Story by Melissa Stewart, American Red Cross
Every eight minutes, the American Red Cross responds to a disaster. The vast majority of those disasters are home fires. The chances of escaping a home fire increase dramatically with functional smoke alarms and an evacuation plan.
The American Red Cross launched the Home Fire Campaign in October 2014 to ensure members of the community have functional smoke alarms and are prepared to evacuate. Since then, more than a 1.5 million smoke alarms have been installed across the country and more than 500 lives have been saved. Learn more about the home fire campaign here.
Volunteers with the American Red Cross of Southeastern Colorado participated in the Home Fire Campaign on Martin Luther King Jr. Day of Service by making homes in Pueblo West safer, Jan. 21.
American Red Cross Volunteers from Pueblo and Colorado Springs rose early Monday morning, drove to Pueblo West, and partnered with Pueblo West Fire Department firefighters and volunteers from the community. By the end of the day they had installed more than 50 free smoke alarms and made more than 40 homes safer.
By 10 a.m. Monday morning, emergency response vehicles and Red Cross trucks lined the streets of a Pueblo West neighborhood as teams canvased the area on foot, carrying new smoke alarms and educational flyers.
Members of the community met the team of volunteers with surprise and appreciation.
One woman, who seemed to feel a strong sense of community, said, “We try to keep an eye on the neighbors,” referencing the elderly couple across the street. “Thank you for checking on us and keeping us informed,” she added as a team of firefighters and Red Cross volunteers left the home after installing new smoke alarms and drawing up and posting a personalized fire escape plan.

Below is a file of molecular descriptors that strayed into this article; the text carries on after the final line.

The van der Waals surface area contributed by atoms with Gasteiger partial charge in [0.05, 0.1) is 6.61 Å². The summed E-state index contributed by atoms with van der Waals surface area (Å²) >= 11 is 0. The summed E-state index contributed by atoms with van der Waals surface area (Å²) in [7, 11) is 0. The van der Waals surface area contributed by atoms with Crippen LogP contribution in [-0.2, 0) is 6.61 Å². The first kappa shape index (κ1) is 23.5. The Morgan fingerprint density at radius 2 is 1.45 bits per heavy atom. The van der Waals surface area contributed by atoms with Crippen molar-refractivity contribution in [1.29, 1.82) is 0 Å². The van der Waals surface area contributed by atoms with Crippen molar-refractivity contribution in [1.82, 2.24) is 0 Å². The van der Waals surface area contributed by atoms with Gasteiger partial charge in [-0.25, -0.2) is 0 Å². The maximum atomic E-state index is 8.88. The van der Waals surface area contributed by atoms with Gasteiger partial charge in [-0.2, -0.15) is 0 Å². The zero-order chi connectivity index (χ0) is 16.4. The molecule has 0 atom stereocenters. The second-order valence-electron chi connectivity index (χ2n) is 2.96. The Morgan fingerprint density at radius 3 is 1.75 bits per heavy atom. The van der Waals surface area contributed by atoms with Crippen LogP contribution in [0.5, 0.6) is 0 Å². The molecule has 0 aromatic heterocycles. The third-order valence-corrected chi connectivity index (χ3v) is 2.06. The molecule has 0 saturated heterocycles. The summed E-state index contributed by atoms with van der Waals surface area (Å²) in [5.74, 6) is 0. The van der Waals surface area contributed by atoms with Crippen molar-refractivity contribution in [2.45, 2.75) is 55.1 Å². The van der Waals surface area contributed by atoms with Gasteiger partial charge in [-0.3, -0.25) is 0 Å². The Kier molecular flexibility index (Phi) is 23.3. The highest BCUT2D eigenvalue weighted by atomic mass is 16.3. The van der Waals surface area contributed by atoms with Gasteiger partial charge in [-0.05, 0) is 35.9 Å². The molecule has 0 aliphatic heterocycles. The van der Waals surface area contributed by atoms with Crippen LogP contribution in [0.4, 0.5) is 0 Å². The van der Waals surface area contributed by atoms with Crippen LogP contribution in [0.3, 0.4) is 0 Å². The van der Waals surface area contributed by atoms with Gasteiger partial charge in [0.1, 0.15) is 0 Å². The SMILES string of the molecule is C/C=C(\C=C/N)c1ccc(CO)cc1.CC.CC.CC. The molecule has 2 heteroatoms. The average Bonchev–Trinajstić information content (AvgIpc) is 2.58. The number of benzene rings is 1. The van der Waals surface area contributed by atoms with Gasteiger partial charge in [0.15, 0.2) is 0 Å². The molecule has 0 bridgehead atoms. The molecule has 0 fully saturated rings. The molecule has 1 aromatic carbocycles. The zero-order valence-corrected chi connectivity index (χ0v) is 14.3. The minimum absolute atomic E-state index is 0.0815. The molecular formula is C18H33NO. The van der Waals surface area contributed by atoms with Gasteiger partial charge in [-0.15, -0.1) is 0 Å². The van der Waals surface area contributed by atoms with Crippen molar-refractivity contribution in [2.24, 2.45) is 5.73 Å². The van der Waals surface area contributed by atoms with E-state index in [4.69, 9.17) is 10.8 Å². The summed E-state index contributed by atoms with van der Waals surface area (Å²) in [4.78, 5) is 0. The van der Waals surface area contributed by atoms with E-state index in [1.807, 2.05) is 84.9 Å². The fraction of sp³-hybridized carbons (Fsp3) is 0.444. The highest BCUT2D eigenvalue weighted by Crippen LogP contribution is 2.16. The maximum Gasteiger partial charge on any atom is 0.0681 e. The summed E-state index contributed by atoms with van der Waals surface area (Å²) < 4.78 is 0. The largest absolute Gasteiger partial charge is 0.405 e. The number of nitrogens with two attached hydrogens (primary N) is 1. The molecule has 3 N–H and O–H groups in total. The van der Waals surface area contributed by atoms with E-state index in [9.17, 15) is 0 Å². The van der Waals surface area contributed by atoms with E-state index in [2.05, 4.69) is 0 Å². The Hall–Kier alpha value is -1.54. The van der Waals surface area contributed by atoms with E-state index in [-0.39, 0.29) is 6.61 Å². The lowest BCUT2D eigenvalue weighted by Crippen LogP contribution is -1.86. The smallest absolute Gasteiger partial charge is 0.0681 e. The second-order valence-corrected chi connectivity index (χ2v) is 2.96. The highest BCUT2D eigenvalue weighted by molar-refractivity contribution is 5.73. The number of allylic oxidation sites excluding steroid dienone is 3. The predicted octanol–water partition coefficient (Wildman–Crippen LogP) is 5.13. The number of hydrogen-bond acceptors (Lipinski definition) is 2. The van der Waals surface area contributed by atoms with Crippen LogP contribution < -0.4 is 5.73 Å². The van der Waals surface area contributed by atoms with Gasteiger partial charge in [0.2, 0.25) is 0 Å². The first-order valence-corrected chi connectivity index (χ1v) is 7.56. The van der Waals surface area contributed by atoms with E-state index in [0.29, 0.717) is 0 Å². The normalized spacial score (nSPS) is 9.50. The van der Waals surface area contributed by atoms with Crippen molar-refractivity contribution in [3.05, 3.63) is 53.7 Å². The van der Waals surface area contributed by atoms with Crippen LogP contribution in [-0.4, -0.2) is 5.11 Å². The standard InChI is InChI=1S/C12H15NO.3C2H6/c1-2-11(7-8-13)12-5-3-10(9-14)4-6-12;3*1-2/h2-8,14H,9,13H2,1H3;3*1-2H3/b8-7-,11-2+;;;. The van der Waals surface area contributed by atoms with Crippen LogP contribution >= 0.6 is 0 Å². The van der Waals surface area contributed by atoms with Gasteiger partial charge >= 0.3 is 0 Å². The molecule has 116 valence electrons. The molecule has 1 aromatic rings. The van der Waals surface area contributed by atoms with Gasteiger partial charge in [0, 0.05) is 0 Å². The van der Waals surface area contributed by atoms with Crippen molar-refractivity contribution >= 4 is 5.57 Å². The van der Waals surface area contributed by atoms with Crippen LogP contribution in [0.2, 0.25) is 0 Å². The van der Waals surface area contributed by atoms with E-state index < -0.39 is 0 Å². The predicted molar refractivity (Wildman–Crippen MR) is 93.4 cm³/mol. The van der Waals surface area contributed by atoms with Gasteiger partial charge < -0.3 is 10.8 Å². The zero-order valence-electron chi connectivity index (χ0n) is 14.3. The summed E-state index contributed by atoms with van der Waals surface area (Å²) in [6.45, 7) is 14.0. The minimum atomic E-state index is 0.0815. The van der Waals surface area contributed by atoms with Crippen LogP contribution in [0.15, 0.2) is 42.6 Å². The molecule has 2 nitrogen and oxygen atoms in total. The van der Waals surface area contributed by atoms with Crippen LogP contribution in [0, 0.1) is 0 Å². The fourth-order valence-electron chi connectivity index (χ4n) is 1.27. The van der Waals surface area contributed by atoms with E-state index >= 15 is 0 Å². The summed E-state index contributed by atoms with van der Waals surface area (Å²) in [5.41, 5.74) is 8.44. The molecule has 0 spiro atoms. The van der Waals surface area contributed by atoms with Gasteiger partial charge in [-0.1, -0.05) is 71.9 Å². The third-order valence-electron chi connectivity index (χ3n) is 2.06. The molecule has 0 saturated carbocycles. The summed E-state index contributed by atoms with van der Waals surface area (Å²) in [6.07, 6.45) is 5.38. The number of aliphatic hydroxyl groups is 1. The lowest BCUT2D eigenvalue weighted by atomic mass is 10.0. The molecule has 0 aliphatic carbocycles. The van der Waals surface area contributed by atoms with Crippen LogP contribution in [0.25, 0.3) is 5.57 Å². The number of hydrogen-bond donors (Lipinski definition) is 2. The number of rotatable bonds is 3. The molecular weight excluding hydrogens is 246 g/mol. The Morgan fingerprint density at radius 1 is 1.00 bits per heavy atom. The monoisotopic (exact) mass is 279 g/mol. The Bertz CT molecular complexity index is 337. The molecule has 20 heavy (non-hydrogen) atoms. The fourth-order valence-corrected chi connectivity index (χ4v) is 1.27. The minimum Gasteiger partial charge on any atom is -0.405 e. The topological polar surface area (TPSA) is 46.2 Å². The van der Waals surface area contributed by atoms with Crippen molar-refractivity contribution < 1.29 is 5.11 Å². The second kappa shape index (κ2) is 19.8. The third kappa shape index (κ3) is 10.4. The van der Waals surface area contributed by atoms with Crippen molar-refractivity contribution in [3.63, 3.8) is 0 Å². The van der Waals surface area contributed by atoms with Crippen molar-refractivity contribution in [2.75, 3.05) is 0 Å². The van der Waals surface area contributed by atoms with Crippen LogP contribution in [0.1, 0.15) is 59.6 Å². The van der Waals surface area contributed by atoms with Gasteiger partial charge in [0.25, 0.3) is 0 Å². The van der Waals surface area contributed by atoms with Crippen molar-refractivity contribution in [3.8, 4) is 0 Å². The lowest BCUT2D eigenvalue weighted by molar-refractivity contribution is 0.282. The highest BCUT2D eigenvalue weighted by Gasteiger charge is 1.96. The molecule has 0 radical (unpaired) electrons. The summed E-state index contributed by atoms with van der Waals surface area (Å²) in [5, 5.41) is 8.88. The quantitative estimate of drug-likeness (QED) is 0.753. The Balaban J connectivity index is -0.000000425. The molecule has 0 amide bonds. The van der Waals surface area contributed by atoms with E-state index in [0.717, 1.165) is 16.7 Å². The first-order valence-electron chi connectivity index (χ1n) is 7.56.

On another street, a Pueblo West firefighter carried a set of yellowed smoke alarms he had recently replaced.
“You can tell (how old it is) just by looking at it,” he said, adding that the smoke alarm’s yellow hue was a sign of its age and inefficacy. There were only two smoke alarms in the home when there should have been three. The firefighter added that the residents hadn’t even known their smoke alarms weren’t functional, a theme that was common among residents.
Smoke alarms are only good for ten years, a crucial and potentially deadly fact many people don’t think about. The American Red Cross encourages people to not only replace their smoke alarms every ten years, but to check the batteries regularly.
“I have three kids and I just haven’t had a moment to stop and check my own (smoke alarms),” Trisha Morrow, a Pueblo West leasing agent who spends most of her time making sure other homes are in top condition said as firemen replaced her smoke alarms. “This is awesome. This helps out so much. It makes me feel more comfortable, especially with my youngest. It’s just going to make me feel a lot safer now that I know that these are up to date and functional.”
While firefighters checked and replaced resident’s smoke alarms, American Red Cross volunteers spoke with residents about creating an evacuation plan and practicing ‘fire drills’ with their families.
“Installing smoke alarms is great, but actually having a plan to get out after the initial fire and knowing what you want to do afterward… helps increase your chances of getting out alive,” Laura Kozozek with the American Red Cross said. “Making sure that you know what to do…builds resiliency in our communities. We want to make sure they have two exists because it takes only two minutes for a house to go up in flames.”
The American Red Cross of Southeastern Colorado is already planning to partner with other local fire departments to install smoke alarms and increase community preparedness in the coming months.
The following communities can expect to see American Red Cross volunteers and firemen installing smoke alarms in their neighborhoods:
- April 27- Fountain
- May 10- Cimarron Hills
- May 11- Canon city
- TBD- Leadville
Lear more about the Red Cross Home Fire Campaign at www.redcross.org. You can also see more of our photos on our Flickr site.